Dreams of Retirement? Watch for Pitfalls
Early last year, a client who was a month away from retiring walked into Matthew Jackson’s office and asked him to manage his money. Then the client started pulling financial statements out of a folder and slid them across the desk.
“I’m excited for you,” Jackson recalled was his first reaction. “But let’s talk more about what you want to do with your money, rather than want you want to do for your money.”
The client “looked at me and then past me. In 4 or 5 seconds he said, ‘Matt I have no idea.’”
To prod others into weighing this critical question for themselves, Jackson wrote a book, “The Retirement Dreammaker: Master the Art of Retirement Abundance.”
And the dream maker is not Jackson – it’s you.
People facing impending retirement are about to hop on a wild ride that will take them from the emotional high of having the freedom to do whatever they like to an unfamiliar low: no job to give them purpose. Because of that, Jackson is on a mission to warn baby boomers they need to really prepare emotionally for retirement, just as they should prepare financially. (A financial planner turned financial coach, Jackson’s new book also includes a financial chapter.)
“The ultimate freedom is the freedom to follow your purpose,” he said in an interview.
Jackson’s goal in trying to help people who don’t prepare emotionally is not simple but boils down to this: he does not “pump people up – rah-rah.” He prefers to warn of the six retirement pitfalls:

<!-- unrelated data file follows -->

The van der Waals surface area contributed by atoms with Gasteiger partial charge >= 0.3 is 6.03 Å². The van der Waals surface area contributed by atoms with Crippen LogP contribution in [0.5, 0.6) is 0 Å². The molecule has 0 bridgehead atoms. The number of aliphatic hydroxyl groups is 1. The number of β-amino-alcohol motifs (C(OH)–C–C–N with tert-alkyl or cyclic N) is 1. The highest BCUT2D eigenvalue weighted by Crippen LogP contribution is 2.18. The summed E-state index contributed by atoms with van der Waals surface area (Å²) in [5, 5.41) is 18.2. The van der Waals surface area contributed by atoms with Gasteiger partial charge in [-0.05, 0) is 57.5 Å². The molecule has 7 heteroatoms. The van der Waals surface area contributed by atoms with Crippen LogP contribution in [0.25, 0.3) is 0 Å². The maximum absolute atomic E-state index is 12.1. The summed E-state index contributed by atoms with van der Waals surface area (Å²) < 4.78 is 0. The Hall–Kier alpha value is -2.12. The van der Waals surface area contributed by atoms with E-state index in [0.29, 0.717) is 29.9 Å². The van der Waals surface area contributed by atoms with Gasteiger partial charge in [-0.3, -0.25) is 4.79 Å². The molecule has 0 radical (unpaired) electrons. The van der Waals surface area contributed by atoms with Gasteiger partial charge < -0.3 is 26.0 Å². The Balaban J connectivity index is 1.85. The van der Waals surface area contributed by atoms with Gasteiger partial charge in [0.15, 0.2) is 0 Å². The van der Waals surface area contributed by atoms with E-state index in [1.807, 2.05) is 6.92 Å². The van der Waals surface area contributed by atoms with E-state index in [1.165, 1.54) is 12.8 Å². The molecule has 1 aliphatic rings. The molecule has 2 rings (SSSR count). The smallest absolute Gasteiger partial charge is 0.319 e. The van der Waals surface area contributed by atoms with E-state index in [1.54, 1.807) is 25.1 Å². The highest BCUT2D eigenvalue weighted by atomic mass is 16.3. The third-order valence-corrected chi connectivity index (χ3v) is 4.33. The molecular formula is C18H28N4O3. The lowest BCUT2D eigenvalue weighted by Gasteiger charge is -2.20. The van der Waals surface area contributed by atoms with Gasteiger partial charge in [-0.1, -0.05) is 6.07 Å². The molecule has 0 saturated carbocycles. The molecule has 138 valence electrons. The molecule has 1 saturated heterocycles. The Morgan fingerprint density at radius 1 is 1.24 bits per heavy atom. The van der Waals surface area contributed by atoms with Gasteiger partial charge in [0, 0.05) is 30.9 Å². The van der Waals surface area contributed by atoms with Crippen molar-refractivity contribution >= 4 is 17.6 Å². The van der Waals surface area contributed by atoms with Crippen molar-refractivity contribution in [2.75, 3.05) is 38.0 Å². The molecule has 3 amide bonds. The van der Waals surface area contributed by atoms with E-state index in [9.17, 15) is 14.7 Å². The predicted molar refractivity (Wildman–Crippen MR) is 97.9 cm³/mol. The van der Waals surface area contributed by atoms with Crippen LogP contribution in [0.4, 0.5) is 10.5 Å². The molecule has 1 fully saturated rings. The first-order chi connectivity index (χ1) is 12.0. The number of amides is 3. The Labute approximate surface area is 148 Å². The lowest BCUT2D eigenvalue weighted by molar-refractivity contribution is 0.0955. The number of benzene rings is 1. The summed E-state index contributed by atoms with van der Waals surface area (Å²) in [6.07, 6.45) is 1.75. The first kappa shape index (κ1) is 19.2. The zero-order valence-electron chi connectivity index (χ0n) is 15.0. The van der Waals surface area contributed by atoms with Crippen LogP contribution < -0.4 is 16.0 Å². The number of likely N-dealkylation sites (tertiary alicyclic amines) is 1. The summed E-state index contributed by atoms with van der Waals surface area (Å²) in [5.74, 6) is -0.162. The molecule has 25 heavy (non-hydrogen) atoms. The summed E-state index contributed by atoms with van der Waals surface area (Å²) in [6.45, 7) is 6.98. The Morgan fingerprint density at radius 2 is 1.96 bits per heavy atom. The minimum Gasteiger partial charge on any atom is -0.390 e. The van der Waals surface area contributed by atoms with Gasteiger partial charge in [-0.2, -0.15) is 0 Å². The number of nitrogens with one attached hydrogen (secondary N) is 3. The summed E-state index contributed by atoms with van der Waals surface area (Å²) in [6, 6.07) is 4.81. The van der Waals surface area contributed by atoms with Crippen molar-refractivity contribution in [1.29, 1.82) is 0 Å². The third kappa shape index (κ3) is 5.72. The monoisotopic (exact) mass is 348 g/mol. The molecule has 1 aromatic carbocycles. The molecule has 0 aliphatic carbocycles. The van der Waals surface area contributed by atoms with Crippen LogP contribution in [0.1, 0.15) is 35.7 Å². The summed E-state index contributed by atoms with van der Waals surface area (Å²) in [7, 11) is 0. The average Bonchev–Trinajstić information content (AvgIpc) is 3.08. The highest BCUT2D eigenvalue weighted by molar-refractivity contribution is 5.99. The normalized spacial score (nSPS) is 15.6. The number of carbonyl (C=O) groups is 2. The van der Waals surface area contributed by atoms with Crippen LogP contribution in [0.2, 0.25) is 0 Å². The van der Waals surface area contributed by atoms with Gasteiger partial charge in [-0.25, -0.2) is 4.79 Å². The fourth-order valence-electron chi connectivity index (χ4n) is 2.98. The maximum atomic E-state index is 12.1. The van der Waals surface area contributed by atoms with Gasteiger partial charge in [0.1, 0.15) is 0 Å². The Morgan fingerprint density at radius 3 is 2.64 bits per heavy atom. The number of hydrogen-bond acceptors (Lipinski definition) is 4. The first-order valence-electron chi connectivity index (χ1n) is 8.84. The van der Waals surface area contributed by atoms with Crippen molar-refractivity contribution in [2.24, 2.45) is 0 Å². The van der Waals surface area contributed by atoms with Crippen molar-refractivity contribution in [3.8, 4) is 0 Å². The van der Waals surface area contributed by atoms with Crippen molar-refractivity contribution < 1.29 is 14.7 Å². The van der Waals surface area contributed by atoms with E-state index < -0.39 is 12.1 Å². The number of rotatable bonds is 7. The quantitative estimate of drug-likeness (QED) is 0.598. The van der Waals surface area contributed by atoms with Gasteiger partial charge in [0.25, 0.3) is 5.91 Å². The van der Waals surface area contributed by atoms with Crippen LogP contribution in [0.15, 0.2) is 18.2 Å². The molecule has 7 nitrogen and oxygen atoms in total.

- Lack of money. Granted, many retirees do, indeed, live on the edge financially. But the feeling that they don’t have enough – whether or not they do – “paralyzes people,” he writes. The root cause is a consumer society bombarding us with one message: stuff equals happiness.
- Lack of permission. Retirees who feel they don’t have enough money don’t give themselves the permission that is required to spend it in pursuit of a passion.
- Health. When healthy baby boomers picture retirement, they don’t see the failing health that could spoil their paradise. “So why do we live in such a state of denial?” Jackson asks. It’s important when planning retirement to consider the consequences of failing health – and then hope for good health.
- Isolation. Puttering around the house sounds great for workers with little time for themselves. In retirement, loneliness becomes a risk, as friends move away, as it becomes increasingly difficult to remember to hear conversation in social gatherings, and as grief or physical limitations strike. Isolation and loneliness do damage, research shows, including increasing the risk of dementia. So find ways to stay engaged.
- Waiting for milestones. In life, we lurch from big event – graduation, new car, new house – to big event – first Social Security check, dream house, grandchildren. Unfortunately, divorce, ill health, and death are aging milestones too, Jackson writes. Take that trip, follow that passion, find that soul mate now!
- I’m old and irrelevant. Low self-esteem is a retirement affliction among people who give up their careers and then find that it’s difficult to land something fulfilling to occupy them. A related feeling is irrelevance – an example is older people not keeping up with technology.
Stay relevant by finding your purpose, Jackson advises. This is where the hard work begins.
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